How do I start this piece and not just continually bash baseball into the ground, it is hard. It is really hard. It seems ever increasingly that the MLB has continued to magnify its own shortcomings. How has baseball done that? Well maybe it’s not MLBs fault, maybe it’s the makers of high definition televisions, and DirecTV? Nah, it’s clear that it’s Bud Selig and the MLB’s fault.
Now more than ever, baseball needs to expand its instant replay beyond homerun calls. “Instant replay would destroy the integrity of the game!” you say? Would taking a second look at a play to get it correct be more damaging to the integrity of the game than say, a blown call on an infield catch that appeared to be caught but actually short-hopped into the players glove? I don’t think so.
“Human error is part of the game!” a colleague of mine argues, but I disagree. While, there is a small amount of interpretation and judgment in the call of balls and strikes, it should not be judgment as to whether the ball hits the ground or is caught. There should not be any human error on whether the ball is foul or fair.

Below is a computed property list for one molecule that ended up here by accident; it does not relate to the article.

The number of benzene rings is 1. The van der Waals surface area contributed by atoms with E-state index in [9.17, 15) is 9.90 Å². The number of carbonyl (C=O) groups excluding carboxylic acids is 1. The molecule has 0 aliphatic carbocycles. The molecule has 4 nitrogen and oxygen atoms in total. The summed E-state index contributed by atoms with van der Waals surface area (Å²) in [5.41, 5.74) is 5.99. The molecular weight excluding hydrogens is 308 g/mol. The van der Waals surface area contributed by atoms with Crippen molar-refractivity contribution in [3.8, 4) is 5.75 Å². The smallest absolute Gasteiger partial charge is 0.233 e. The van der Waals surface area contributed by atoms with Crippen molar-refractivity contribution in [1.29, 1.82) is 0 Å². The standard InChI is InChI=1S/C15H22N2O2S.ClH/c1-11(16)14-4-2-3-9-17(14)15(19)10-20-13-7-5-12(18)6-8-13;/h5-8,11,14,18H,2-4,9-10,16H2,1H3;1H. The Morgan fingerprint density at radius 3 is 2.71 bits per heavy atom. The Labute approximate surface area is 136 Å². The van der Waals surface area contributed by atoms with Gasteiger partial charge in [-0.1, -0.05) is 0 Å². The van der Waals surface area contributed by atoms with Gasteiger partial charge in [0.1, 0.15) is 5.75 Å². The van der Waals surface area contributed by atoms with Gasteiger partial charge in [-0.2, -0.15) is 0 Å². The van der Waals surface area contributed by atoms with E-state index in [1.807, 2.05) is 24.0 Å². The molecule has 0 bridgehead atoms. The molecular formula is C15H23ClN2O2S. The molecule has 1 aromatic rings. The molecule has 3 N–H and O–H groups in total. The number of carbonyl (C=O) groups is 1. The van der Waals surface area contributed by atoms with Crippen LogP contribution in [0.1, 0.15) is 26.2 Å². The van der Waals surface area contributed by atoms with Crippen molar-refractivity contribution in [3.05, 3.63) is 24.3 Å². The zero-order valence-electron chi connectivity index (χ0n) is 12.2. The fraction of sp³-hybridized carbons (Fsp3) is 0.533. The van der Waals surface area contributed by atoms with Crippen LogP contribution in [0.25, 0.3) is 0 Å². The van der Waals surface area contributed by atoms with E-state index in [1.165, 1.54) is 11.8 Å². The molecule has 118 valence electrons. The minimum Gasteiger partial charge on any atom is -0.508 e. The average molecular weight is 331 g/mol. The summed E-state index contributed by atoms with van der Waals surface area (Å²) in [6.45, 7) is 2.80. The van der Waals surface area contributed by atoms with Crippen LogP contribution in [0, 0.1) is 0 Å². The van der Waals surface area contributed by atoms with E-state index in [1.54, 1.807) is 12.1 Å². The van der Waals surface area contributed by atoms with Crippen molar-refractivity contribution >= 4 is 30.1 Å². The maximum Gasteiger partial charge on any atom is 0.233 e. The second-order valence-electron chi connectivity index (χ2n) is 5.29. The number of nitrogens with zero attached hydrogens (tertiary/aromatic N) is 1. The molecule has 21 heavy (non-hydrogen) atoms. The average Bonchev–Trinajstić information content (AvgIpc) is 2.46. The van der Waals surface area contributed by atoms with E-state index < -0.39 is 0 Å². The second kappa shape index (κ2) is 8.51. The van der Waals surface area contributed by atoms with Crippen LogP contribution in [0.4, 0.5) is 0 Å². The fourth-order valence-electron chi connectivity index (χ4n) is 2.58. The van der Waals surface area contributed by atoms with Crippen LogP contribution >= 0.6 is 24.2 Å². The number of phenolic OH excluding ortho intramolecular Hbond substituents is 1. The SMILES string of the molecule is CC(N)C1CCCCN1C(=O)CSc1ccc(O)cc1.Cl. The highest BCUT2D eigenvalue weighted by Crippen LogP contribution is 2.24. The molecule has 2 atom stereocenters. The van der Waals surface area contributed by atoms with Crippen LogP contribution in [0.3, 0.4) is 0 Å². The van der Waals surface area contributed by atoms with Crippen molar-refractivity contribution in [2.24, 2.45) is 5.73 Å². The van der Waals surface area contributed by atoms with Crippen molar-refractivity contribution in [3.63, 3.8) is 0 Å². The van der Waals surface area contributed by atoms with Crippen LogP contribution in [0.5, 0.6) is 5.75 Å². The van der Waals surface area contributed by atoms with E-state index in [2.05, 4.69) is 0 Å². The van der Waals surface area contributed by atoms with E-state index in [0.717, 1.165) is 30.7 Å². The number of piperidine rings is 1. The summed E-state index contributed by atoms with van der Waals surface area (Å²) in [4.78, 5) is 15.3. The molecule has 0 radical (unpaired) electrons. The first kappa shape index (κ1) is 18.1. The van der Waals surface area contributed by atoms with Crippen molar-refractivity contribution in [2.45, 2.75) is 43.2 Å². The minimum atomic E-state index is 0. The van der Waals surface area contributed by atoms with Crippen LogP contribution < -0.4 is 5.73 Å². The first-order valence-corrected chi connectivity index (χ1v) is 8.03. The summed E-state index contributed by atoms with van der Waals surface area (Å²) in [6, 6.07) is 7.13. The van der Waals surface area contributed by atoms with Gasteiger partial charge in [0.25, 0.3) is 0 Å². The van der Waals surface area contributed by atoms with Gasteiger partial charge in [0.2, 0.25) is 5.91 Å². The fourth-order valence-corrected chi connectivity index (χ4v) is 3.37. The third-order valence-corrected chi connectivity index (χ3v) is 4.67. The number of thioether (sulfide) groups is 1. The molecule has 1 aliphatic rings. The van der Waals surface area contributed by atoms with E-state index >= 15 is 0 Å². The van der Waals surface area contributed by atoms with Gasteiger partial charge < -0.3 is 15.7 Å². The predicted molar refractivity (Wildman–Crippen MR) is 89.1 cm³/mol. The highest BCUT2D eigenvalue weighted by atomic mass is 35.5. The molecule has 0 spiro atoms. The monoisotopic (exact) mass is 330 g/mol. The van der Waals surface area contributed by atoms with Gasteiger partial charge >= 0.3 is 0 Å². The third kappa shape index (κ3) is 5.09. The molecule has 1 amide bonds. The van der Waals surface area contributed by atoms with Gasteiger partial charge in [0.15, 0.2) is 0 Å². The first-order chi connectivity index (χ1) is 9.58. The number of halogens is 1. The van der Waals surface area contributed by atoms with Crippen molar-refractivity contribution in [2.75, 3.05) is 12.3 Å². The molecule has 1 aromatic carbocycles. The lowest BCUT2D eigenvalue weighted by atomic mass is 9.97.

What it comes down to is the fact that with HDTV, the number of cameras and technology that allows the fans and viewers to see multiple views on almost any play, means that we need to be able to use this technology to get the calls correct. If a ball is foul, it needs to be called foul, likewise if it is fair it should be called fair. It’s disheartening to watch a replay of a play and clearly see that the call on the field is wrong and there is nothing we can do to correct it.
There is no perfect solution, and like many replay systems, it will take time to evolve and grow into a system that has very few kinks. I tell you now though, MLB, it is time for more instant replay.